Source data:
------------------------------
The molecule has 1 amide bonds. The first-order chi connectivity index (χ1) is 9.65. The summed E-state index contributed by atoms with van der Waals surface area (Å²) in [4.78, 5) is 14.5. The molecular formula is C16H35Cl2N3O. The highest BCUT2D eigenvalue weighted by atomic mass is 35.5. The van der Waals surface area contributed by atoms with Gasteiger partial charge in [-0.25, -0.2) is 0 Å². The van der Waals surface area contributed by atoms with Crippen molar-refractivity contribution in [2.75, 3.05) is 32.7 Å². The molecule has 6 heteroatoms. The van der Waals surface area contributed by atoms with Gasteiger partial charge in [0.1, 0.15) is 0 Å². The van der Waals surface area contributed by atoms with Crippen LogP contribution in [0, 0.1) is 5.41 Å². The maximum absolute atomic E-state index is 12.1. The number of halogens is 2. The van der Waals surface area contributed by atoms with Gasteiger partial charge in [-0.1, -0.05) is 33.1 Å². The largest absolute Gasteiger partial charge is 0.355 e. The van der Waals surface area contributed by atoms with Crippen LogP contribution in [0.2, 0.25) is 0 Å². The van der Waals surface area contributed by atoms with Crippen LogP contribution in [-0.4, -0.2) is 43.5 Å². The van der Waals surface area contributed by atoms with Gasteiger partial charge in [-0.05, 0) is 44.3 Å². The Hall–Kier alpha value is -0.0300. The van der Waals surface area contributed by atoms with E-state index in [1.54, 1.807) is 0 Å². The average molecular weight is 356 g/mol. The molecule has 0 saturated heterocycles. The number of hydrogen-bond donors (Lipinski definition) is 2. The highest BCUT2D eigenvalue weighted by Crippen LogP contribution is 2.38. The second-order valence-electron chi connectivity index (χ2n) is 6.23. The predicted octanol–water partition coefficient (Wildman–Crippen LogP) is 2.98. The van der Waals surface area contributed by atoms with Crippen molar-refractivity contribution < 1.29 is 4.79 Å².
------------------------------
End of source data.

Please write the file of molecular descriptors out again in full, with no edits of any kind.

The molecule has 1 amide bonds. The first-order chi connectivity index (χ1) is 9.65. The summed E-state index contributed by atoms with van der Waals surface area (Å²) in [4.78, 5) is 14.5. The molecular formula is C16H35Cl2N3O. The highest BCUT2D eigenvalue weighted by atomic mass is 35.5. The van der Waals surface area contributed by atoms with Gasteiger partial charge in [-0.25, -0.2) is 0 Å². The van der Waals surface area contributed by atoms with Crippen molar-refractivity contribution in [2.75, 3.05) is 32.7 Å². The molecule has 6 heteroatoms. The van der Waals surface area contributed by atoms with Gasteiger partial charge in [0.1, 0.15) is 0 Å². The van der Waals surface area contributed by atoms with Crippen LogP contribution in [0, 0.1) is 5.41 Å². The maximum absolute atomic E-state index is 12.1. The number of halogens is 2. The van der Waals surface area contributed by atoms with Gasteiger partial charge in [-0.1, -0.05) is 33.1 Å². The largest absolute Gasteiger partial charge is 0.355 e. The van der Waals surface area contributed by atoms with Crippen LogP contribution in [0.2, 0.25) is 0 Å². The van der Waals surface area contributed by atoms with Crippen LogP contribution in [-0.4, -0.2) is 43.5 Å². The van der Waals surface area contributed by atoms with Gasteiger partial charge in [-0.05, 0) is 44.3 Å². The Hall–Kier alpha value is -0.0300. The van der Waals surface area contributed by atoms with E-state index in [1.54, 1.807) is 0 Å². The average molecular weight is 356 g/mol. The molecule has 0 saturated heterocycles. The number of hydrogen-bond donors (Lipinski definition) is 2. The highest BCUT2D eigenvalue weighted by Crippen LogP contribution is 2.38. The second-order valence-electron chi connectivity index (χ2n) is 6.23. The predicted octanol–water partition coefficient (Wildman–Crippen LogP) is 2.98. The van der Waals surface area contributed by atoms with Crippen molar-refractivity contribution < 1.29 is 4.79 Å².